A racing Porsche 924 coupe, sitting on a slightly raised platform, is the only vehicle in this scene at the Porsche-Audi display booth on the lower level. Wearing number 14, the Porsche has been painted dark blue and orange
A Strada 4-door hatchback occupies the right foreground of this scene at the main-floor display space for Italian-built Fiats. Other Fiat models can only be seen toward the rear, including a blue 2-door Brava at right, next to a red X1/9 mid-engined sports car. Stradas had front-wheel drive, whereas Bravas were rear-drive.
Three sports cars are visible in this scene at the enclosed main-floor display space for Italian-built Ferraris. A silver-colored 308GTSi Targa Spider is in the center, to the rear of a red example. Both have their roof panels removed. Far to the rear is a red 308GTBi Berlinetta closed coupe. All 308i models used a 205-horsepower V-8 engine. A large Ferrari sign with "prancing horse" emblem is at left.
A stylish, top-down 380SL roadster on a raised platform dominates this scene at the main-floor display space for German-built Mercedes-Benz cars. Beneath its hood is a 3.8-liter V-8 engine, rated at 155 horsepower. At the rear, along the wall, is a 300TD station wagon, with turbocharged five-cylinder diesel engine.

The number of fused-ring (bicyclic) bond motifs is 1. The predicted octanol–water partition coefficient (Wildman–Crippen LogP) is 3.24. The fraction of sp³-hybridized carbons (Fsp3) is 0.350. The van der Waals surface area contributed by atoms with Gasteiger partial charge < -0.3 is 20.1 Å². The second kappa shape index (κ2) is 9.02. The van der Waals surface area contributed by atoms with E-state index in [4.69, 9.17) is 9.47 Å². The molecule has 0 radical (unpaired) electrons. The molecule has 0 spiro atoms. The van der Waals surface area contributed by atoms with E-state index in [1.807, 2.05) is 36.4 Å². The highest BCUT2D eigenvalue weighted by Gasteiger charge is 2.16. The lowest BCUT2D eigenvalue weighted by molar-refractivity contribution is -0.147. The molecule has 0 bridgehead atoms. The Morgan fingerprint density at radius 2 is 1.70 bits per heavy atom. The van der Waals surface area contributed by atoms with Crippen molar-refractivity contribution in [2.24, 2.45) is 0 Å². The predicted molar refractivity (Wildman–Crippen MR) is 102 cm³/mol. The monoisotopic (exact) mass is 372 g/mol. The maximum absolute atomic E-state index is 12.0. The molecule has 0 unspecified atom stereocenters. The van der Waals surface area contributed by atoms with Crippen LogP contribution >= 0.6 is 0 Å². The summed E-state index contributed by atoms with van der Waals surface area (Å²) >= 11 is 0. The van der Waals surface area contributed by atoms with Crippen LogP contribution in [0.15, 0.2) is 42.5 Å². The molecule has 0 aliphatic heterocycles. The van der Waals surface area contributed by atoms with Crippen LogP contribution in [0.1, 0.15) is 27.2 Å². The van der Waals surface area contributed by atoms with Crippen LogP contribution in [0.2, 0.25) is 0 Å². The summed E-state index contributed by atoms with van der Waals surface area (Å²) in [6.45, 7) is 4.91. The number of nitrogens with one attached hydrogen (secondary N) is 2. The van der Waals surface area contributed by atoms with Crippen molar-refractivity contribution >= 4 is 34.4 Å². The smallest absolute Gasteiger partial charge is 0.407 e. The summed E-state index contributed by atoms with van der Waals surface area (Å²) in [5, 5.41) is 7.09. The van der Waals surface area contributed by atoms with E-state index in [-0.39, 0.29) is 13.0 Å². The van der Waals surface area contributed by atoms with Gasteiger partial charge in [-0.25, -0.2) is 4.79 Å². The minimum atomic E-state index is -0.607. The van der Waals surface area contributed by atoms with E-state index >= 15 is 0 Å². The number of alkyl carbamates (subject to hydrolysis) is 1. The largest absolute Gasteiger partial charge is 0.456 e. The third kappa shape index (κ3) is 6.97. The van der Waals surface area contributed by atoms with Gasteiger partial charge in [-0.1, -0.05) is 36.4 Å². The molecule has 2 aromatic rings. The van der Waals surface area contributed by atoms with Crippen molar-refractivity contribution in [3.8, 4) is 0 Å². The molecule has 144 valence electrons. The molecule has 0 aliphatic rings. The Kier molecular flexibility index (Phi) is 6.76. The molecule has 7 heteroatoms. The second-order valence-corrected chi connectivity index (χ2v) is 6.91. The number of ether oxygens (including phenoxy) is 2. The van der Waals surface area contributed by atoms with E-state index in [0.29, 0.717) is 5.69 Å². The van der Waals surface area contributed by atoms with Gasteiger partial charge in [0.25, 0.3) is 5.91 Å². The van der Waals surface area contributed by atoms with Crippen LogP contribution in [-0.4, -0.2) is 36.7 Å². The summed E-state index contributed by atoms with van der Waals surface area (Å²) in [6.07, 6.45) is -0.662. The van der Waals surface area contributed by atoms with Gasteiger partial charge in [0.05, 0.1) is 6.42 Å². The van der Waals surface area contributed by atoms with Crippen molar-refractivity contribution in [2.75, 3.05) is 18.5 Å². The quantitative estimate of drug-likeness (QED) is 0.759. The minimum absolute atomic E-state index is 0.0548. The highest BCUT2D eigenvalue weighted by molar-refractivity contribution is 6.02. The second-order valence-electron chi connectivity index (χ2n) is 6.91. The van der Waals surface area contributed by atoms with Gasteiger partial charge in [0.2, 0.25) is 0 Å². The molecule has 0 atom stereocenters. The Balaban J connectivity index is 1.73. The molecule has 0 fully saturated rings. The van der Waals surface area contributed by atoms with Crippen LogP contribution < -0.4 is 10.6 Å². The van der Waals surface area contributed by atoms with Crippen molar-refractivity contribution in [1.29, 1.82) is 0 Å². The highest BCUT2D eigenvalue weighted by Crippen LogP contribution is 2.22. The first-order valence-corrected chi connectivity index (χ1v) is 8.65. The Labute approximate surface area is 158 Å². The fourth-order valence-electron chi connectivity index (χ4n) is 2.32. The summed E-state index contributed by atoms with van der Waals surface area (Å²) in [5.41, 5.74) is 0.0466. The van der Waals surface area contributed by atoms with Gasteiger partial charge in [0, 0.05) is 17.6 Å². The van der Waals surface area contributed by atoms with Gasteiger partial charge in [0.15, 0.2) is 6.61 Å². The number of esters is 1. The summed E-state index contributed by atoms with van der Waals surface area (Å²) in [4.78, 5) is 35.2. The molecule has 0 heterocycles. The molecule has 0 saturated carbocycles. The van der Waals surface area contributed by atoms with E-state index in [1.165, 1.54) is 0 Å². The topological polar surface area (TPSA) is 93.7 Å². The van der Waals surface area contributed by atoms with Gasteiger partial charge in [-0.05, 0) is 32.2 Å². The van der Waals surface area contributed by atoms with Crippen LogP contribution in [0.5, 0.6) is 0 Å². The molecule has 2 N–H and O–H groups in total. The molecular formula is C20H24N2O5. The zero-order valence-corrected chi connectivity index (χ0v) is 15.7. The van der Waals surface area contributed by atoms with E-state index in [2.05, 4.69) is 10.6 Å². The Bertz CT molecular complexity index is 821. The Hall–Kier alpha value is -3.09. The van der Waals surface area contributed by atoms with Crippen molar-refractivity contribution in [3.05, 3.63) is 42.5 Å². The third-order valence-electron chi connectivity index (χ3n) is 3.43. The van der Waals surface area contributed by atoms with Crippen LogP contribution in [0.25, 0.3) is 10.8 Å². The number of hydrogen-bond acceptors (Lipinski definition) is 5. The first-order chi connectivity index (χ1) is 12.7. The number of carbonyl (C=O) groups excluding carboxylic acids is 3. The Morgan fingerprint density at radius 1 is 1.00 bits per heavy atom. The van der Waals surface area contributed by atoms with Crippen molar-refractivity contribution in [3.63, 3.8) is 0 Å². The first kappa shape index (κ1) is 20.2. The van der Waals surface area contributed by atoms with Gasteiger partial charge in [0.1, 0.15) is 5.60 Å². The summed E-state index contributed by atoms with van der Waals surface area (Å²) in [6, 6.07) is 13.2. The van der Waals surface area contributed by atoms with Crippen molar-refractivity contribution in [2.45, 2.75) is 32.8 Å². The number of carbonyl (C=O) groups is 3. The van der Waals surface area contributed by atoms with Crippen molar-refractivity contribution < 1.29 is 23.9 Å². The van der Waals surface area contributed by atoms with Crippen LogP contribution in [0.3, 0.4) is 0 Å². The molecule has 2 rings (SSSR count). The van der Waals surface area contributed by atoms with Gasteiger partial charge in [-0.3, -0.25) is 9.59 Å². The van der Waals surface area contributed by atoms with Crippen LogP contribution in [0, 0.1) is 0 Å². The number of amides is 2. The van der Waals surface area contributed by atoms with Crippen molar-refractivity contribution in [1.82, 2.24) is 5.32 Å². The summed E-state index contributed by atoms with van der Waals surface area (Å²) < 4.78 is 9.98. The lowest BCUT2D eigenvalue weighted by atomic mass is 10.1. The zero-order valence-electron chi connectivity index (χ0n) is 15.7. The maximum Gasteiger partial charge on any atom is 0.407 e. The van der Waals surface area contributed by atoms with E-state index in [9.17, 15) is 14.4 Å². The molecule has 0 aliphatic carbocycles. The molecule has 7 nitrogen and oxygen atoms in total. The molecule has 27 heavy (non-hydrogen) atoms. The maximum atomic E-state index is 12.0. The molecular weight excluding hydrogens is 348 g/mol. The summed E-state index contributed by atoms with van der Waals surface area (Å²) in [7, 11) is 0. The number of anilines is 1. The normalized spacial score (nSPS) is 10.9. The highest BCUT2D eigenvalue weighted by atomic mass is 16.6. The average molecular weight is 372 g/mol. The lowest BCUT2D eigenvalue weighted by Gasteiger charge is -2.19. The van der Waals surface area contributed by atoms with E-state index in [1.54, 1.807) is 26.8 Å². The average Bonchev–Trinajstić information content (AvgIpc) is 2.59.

A yellow Dasher hatchback sedan,with sunroof open, occupies the foreground of this scene at Volkswagen's main-floor display space. Glimpses of other VW models can be seen toward the rear. A sign promotes "The Dasher Collection." Dashers used diesel engines for 1981, their final season on the market.
A sign in front of this Dodge Ram Prospector pickup truck, positioned on a raised platform on the lower level of McCormick Place, promises savings of up to $725. Behind the pickup, also on a raised platform, is a wildly-painted Dodge van. A sign at the rear reads: "Ram Tough...Built Tougher Than Ever."
At the Ford Truck display space on the lower level, visitors could climb a set of stairs to get a close look inside this 9000-series cab-over tractor. No people are in the scene at the moment, however. to the rear is a Ford pickup with a snowplow mounted up front, seemingly ready for action in the Chicago winter.